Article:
MR. MARTIN: And they’re scorched earth. So whenever you hear the term “scorched earth
lawyers,” people in Washington think of Williams & Connolly. And I am
scorched earth in trial, but I am not scorched earth pre-trial, and what I mean
by that is I sometimes think it necessary to compromise to get my client in
and out early and have that client move on with their life. If I can get a deal
that works, that’s in my client’s interest, and it does not disrupt their life too
much, I might sometimes will say I can get you probation, or as you’re facing
twenty years, I can probably get this to three years. It’s not worth the risk for
twenty years. Your children are five years old, you want to be here with your
children, let me find out what’s best for you.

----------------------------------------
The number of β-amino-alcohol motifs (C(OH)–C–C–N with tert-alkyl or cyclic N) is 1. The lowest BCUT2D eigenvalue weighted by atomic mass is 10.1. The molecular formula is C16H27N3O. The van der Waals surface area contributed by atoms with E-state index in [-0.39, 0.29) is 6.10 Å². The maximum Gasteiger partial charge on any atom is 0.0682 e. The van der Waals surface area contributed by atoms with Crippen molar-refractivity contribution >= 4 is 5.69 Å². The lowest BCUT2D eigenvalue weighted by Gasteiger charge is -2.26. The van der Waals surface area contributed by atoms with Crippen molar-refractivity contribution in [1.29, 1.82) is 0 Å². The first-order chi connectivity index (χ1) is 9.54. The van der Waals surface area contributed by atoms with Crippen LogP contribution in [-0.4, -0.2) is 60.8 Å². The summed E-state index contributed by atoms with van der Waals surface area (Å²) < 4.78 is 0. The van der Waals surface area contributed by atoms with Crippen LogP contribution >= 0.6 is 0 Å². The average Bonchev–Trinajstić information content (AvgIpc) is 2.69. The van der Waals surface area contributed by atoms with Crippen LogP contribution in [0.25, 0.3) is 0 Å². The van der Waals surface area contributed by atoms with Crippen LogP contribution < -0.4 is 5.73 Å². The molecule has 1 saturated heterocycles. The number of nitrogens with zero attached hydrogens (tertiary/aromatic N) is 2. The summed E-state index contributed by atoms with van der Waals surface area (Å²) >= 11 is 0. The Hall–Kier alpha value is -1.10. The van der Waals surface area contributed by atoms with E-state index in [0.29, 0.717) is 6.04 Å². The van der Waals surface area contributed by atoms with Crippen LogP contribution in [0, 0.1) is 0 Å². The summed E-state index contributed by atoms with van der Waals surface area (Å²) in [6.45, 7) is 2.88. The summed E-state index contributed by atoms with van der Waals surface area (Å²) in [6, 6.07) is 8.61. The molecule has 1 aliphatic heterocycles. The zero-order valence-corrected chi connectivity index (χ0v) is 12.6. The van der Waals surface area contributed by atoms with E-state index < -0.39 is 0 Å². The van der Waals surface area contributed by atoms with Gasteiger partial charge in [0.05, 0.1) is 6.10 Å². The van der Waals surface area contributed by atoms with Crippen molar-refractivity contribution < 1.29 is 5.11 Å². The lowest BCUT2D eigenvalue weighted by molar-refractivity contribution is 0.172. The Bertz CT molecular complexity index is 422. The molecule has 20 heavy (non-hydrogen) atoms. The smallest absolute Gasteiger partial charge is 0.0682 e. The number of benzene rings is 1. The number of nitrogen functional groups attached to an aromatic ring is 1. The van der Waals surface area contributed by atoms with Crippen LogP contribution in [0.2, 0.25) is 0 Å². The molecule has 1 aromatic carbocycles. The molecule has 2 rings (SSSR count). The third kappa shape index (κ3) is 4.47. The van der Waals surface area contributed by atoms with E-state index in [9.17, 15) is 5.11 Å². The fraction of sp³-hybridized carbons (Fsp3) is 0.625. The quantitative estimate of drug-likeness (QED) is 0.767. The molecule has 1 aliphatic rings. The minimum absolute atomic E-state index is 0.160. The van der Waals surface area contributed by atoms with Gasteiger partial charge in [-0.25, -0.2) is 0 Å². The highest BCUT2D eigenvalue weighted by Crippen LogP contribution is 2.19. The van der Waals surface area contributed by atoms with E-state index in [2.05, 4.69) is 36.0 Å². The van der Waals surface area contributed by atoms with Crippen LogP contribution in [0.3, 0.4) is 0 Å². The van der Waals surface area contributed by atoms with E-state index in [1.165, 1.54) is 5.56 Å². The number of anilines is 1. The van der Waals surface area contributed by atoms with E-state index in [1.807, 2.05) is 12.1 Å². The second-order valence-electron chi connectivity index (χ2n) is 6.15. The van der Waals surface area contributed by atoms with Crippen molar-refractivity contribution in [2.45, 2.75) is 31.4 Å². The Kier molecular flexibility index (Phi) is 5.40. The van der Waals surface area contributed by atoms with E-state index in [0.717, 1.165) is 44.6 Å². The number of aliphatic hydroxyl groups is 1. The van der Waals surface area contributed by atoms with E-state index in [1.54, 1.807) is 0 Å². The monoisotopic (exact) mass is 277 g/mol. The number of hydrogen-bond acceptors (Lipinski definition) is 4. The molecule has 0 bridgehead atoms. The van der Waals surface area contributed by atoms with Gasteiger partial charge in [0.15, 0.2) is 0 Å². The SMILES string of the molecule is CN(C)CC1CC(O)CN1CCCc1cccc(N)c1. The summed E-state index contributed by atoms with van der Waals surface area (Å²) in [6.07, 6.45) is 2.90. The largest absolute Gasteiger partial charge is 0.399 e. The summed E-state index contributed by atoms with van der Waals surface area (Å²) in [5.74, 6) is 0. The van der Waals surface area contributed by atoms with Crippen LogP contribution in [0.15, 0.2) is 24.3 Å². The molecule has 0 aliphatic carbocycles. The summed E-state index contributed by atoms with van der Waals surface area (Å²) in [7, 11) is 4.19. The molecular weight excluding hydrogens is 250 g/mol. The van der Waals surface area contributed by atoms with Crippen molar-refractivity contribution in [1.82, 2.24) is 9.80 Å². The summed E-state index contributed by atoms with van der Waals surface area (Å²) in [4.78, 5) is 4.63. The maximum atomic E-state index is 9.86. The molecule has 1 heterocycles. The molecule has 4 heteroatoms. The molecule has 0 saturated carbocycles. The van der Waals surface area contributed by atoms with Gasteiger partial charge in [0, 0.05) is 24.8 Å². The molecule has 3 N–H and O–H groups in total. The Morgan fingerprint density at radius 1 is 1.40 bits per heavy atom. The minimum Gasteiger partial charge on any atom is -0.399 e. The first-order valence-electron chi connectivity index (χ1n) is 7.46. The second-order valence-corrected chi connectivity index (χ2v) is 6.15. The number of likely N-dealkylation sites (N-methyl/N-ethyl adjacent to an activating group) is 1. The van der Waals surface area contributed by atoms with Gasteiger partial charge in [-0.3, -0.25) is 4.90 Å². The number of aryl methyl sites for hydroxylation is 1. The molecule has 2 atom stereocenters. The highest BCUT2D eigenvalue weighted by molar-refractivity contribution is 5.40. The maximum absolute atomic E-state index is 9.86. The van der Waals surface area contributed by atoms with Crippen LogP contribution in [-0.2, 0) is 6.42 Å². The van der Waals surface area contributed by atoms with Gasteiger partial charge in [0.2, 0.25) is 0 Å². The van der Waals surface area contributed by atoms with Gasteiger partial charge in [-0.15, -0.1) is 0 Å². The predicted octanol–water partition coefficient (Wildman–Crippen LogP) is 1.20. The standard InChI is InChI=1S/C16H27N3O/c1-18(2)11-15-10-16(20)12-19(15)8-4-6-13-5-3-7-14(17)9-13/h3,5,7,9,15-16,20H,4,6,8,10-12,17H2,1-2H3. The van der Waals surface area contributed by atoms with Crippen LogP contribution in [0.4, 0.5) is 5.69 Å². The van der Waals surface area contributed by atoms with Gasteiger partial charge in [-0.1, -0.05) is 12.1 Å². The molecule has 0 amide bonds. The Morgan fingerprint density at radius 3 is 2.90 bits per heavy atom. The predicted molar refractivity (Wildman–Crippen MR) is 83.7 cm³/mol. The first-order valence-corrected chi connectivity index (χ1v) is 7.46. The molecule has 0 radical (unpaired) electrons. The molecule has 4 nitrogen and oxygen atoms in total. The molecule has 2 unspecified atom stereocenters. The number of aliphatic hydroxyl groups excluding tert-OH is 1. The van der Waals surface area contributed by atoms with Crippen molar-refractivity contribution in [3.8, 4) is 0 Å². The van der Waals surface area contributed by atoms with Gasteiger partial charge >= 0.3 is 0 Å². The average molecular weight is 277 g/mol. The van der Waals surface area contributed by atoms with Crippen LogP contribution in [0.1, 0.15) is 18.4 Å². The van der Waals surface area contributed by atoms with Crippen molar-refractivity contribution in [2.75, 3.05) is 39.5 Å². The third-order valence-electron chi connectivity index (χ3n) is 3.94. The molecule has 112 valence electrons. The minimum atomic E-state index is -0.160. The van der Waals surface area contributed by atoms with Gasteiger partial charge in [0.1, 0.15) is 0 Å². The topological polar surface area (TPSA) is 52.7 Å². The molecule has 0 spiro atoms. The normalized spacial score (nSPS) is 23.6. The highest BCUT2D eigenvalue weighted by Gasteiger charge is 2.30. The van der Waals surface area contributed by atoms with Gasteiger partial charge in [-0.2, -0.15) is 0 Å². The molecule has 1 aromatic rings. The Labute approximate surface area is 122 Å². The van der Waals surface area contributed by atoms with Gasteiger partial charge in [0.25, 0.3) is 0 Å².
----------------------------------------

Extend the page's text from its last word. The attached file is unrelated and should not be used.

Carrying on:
MR. STERN: If I could size you up on the basis of what you are saying, you are not just a
law person, you are a people person, and that is what contributes to your
success. Is that right?
MR. MARTIN: Absolutely. And I have relationships. People don’t do me favors, but if I
had a matter in the Northern District of California, the Southern District of
California, I would have enough relationships in both of those places to go
out there and have a face-to-face meeting. Sometimes the prosecutor will
look at me and essentially tell me, “Go to Hell. You’re not getting anything,
and it’s nice to meet you, and I know your big-time reputation, but no.
Screw you and your client. We’re not doing this.” I don’t talk that way, and
I have prosecutors sometimes will say that to me, and I say, “Okay, well, see
you in court.” But if I can convince that prosecutor to see from my